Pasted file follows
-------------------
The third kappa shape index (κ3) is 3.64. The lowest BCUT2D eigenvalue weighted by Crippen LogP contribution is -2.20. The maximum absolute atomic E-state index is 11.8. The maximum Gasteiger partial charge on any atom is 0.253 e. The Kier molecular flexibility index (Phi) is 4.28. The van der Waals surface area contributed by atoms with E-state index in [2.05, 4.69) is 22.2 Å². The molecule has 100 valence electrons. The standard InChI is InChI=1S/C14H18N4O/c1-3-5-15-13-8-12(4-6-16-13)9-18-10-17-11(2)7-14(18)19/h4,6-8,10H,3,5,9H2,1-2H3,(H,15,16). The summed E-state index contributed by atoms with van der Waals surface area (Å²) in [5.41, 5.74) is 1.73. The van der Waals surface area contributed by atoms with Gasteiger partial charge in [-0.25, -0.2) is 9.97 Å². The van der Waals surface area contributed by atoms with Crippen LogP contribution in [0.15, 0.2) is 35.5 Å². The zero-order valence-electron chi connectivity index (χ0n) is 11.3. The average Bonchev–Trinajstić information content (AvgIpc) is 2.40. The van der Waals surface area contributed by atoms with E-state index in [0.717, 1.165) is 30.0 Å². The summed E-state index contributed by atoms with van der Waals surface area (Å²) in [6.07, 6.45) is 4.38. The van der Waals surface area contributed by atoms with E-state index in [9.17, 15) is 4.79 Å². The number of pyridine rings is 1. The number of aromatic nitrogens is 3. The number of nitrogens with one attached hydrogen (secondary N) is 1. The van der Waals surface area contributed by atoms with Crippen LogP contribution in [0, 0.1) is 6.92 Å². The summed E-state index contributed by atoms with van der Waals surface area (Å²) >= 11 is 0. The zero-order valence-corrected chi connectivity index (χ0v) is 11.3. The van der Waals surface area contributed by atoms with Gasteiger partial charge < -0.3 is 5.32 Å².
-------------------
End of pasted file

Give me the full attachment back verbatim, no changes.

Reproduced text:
The third kappa shape index (κ3) is 3.64. The lowest BCUT2D eigenvalue weighted by Crippen LogP contribution is -2.20. The maximum absolute atomic E-state index is 11.8. The maximum Gasteiger partial charge on any atom is 0.253 e. The Kier molecular flexibility index (Phi) is 4.28. The van der Waals surface area contributed by atoms with E-state index in [2.05, 4.69) is 22.2 Å². The molecule has 100 valence electrons. The standard InChI is InChI=1S/C14H18N4O/c1-3-5-15-13-8-12(4-6-16-13)9-18-10-17-11(2)7-14(18)19/h4,6-8,10H,3,5,9H2,1-2H3,(H,15,16). The summed E-state index contributed by atoms with van der Waals surface area (Å²) in [5.41, 5.74) is 1.73. The van der Waals surface area contributed by atoms with Gasteiger partial charge in [-0.25, -0.2) is 9.97 Å². The van der Waals surface area contributed by atoms with Crippen LogP contribution in [0.15, 0.2) is 35.5 Å². The zero-order valence-electron chi connectivity index (χ0n) is 11.3. The average Bonchev–Trinajstić information content (AvgIpc) is 2.40. The van der Waals surface area contributed by atoms with E-state index in [0.717, 1.165) is 30.0 Å². The summed E-state index contributed by atoms with van der Waals surface area (Å²) in [6.07, 6.45) is 4.38. The van der Waals surface area contributed by atoms with E-state index in [9.17, 15) is 4.79 Å². The number of pyridine rings is 1. The number of aromatic nitrogens is 3. The number of nitrogens with one attached hydrogen (secondary N) is 1. The van der Waals surface area contributed by atoms with Crippen LogP contribution in [0, 0.1) is 6.92 Å². The summed E-state index contributed by atoms with van der Waals surface area (Å²) >= 11 is 0. The zero-order valence-corrected chi connectivity index (χ0v) is 11.3. The van der Waals surface area contributed by atoms with Gasteiger partial charge < -0.3 is 5.32 Å².